»L.A. Special«: Photographer Phil Jung peers through the windows of American cars
Images courtesy of the artist and TBW Books from the book Windscreen, 2022.
First PUBLISHED IN CHAPTER №VIII »ELEMENTS« – SUMMER 2023
To what extent can a look inside a vehicle reveal the influence of language, religion, economics, politics and other value systems in the private lives of its owners? The American photographer and artist Phil Jung looked through the windscreens of parked cars with his camera and made this otherwise rarely so transparent boundary between public and private space the subject of his »Windscreen« series.
»I see this group of images as a contemporary look at our social landscape through the windshields, or windscreens, of parked cars. I am fascinated by how these unique personal spaces can be rendered in a photographic image. A car’s interior defines the line between public and private space. While peering into these spaces I wonder if the interior, often littered with personal articles, can describe the way language, religion, economy, government and other cultural phenomena play a role in the owner’s life. The biggest challenge of the project is taking something as iconic as the automobile and adding something new to a conversation that has been going on since its inception. The gasoline-powered vehicles that were introduced in 1896 represented freedom, hope, exploration and independence – quintessentially American ideals. By 1947, when the photographer Wright Morris made his image of an aging Model T, those early ideals had already begun to deteriorate. Like Morris’s pictures, »Windscreen« is about a culture that is disappearing. When combing through neighborhoods for cars, I look first for the way light enters a car and renders color. If I find nothing inside its cabin that tells something about its owner, I move on. Above all, the car needs to be drivable or just recently taken off the road. If a car sits for too long uninhabited, it loses something. The composite of this space reflects who we are, where we come from and, possibly, where we are going.«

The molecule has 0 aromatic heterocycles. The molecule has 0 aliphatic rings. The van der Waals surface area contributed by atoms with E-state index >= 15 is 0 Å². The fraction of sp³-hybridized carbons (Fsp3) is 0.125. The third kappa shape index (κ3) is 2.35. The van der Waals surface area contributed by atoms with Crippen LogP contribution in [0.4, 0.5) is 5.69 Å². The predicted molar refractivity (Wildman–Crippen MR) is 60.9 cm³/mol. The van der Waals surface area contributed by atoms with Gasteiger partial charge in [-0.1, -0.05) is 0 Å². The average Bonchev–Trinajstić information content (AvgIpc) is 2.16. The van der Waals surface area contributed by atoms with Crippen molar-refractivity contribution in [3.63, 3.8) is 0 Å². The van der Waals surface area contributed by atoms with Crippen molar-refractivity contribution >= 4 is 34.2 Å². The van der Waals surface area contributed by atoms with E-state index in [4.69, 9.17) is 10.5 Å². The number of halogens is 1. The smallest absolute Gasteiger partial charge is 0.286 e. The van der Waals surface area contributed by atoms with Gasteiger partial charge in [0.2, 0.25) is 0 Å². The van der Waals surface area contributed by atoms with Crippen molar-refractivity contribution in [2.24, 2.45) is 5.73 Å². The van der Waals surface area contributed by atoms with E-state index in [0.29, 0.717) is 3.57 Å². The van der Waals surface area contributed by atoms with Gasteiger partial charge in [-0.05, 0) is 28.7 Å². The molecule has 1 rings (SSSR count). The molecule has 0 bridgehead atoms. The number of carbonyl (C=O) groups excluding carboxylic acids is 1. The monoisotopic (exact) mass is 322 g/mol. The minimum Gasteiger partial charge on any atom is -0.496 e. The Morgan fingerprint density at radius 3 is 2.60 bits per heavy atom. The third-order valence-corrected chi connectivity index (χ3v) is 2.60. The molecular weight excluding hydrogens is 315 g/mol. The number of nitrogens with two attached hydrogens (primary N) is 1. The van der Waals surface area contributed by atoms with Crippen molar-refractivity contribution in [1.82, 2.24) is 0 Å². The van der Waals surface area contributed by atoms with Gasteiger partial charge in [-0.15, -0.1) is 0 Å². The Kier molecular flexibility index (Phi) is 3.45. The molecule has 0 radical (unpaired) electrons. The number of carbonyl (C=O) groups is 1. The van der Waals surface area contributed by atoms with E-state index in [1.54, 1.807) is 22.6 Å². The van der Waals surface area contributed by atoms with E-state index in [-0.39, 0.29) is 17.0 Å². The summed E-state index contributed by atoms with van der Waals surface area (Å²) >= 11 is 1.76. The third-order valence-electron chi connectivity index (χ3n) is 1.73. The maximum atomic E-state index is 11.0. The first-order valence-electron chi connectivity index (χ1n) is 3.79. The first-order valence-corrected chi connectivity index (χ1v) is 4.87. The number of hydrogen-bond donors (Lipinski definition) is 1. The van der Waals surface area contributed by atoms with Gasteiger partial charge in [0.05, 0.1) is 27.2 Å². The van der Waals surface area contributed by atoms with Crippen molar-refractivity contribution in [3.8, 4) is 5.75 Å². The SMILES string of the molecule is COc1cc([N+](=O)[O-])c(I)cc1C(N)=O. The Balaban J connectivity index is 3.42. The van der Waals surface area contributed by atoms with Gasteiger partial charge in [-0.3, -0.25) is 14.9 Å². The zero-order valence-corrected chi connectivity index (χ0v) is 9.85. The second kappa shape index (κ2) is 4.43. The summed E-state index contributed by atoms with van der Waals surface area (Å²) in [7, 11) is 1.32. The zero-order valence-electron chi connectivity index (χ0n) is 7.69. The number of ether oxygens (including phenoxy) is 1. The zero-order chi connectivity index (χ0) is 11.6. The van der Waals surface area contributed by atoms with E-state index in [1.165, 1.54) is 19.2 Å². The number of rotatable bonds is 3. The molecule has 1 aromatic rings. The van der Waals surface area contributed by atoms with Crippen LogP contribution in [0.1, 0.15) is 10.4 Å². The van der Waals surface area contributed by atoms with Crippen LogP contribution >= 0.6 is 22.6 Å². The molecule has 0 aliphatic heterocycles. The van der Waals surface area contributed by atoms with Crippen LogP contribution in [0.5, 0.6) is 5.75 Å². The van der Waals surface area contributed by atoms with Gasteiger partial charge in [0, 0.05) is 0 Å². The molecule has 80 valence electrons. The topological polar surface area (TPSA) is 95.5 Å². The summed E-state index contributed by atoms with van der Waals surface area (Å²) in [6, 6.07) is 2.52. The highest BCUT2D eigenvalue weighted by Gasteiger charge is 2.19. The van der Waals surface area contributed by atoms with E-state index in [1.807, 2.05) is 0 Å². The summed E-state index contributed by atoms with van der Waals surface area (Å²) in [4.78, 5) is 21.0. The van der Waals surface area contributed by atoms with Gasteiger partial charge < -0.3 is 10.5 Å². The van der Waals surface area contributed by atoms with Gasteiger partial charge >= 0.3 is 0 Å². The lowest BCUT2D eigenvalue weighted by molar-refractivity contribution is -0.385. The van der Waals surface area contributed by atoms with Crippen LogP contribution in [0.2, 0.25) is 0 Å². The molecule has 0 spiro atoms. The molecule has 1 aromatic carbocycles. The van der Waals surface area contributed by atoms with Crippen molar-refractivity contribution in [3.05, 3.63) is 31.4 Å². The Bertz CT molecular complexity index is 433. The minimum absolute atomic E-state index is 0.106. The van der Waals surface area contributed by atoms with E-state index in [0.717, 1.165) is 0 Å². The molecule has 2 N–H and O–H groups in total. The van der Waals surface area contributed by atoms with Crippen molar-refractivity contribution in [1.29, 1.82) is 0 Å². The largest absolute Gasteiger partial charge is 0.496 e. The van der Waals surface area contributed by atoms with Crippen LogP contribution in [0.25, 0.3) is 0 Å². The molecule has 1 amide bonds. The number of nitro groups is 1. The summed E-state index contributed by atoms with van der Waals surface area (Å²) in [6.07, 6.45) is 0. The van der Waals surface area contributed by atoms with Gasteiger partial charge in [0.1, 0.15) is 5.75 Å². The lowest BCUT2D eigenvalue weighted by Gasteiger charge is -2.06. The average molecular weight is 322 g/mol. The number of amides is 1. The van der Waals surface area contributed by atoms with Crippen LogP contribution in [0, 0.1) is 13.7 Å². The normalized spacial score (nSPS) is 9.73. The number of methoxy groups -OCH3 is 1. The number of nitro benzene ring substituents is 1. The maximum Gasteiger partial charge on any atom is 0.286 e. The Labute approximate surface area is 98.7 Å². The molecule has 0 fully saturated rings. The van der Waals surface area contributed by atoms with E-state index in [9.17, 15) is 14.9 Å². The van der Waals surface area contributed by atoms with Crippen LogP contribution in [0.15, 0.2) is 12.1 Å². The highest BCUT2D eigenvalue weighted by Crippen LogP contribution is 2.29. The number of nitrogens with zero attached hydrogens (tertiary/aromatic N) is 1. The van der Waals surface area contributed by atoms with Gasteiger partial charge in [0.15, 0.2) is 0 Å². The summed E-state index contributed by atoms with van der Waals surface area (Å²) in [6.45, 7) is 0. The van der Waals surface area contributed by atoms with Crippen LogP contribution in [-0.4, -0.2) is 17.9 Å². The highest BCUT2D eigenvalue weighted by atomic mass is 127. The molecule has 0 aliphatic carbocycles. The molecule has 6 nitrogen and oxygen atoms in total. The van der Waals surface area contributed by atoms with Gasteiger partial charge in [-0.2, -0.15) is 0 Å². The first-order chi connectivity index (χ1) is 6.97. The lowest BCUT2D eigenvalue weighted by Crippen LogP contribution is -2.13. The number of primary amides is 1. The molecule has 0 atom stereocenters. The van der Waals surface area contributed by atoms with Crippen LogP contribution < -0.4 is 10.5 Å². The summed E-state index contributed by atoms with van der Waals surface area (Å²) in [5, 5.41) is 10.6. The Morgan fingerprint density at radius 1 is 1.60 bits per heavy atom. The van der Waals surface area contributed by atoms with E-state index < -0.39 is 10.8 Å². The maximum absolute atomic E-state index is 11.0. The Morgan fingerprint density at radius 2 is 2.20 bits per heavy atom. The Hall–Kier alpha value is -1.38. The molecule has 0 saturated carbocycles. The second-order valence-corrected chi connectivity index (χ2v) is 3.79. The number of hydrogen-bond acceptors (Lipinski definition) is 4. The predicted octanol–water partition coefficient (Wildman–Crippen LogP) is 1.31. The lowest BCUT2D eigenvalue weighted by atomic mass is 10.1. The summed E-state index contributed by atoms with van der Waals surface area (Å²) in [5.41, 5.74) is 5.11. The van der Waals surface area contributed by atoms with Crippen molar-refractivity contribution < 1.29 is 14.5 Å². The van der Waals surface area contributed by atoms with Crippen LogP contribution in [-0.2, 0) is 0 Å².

Windscreen, Phil Jung, 2022. Erschienen bei TBW Books.
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